It’s exciting to see Shyamalan on such confident footing once more, all these years later.
The passion and idealism that fuel both successful and attempted revolutions provide the human focus of Greg Barker’s “We Are the Giant,” a dramatic account of people active in the movements sparked by the Arab Spring. Looking at two people each in Libya, Syria and Bahrain, the film doesn’t try to explain the political background or complexities of these societies but instead offers haunting, up-close portraits of individuals who elect to put their nations’ fates above their own.
Wrapped around the three accounts are slickly produced graphics (scored with soaring music) that invoke popular uprisings before and beyond the Arab Spring, from the American Revolution to more recent upheavals in Poland, South Africa, China, Burma and other countries. Though the filmmakers rather dubiously intermix quotes from tyrants and murderers such as Lenin and Che Guevara with others from democratic and non-violent figures including Nelson Mandela and Martin Luther King, Jr., the implicit point that all revolutions stem from a universal hunger for freedom is nicely offset by the specificity of the three stories we witness, which illustrate not just the commonalities but also the differences among recent revolts in the Arab world.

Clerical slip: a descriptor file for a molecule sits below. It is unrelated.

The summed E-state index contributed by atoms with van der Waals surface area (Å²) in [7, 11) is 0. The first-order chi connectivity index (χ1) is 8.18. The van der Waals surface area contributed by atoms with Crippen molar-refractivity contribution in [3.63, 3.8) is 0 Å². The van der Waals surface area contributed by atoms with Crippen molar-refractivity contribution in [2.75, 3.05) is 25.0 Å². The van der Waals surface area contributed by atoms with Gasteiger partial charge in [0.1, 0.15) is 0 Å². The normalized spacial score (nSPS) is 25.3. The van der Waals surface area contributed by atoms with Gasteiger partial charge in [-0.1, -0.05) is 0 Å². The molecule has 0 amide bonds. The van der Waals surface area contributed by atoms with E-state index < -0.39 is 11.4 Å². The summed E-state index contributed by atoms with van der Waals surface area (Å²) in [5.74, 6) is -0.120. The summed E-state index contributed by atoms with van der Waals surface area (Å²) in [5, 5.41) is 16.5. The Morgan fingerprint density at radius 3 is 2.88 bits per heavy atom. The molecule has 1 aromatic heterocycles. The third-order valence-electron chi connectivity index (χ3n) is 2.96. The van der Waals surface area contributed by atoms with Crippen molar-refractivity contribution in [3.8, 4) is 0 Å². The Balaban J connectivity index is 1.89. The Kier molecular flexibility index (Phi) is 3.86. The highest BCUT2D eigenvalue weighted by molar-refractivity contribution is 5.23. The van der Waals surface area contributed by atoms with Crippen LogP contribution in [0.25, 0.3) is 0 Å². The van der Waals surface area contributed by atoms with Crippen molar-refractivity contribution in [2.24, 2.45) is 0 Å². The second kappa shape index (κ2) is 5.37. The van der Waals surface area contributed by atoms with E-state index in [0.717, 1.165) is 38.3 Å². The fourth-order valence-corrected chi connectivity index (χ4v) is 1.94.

The film commendably gives us vivid and memorable people whose personal stories strikingly illuminate their peoples’ struggles, as well as chronicling important bits of history at ground-level with enough narrative scope that we’re able to comprehend events with both more immediacy and more overall coherence than in the fragmentary, day-by-day accounts of TV news shows. Barker and his collaborators, including co-producer Razan Ghalayini and cameraman Fadi Dabbas, incorporate footage of protests and the attempts to suppress them that’s sometimes wrenchingly violent but that clearly demonstrates the dangers the pro-democracy activists face in all of these situations.
Indeed, the lethal finality of those dangers is central to the first story, about Libya. We quickly learn that one of the two figures who are the focus of this account, 20-year-old Muhannad Ben-Sadik, was killed in the attempt to overthrow dictator Moammar Ghadhafi. His story is told by his colleagues and the tale’s other protagonist, his father, Osama Ben-Sadik.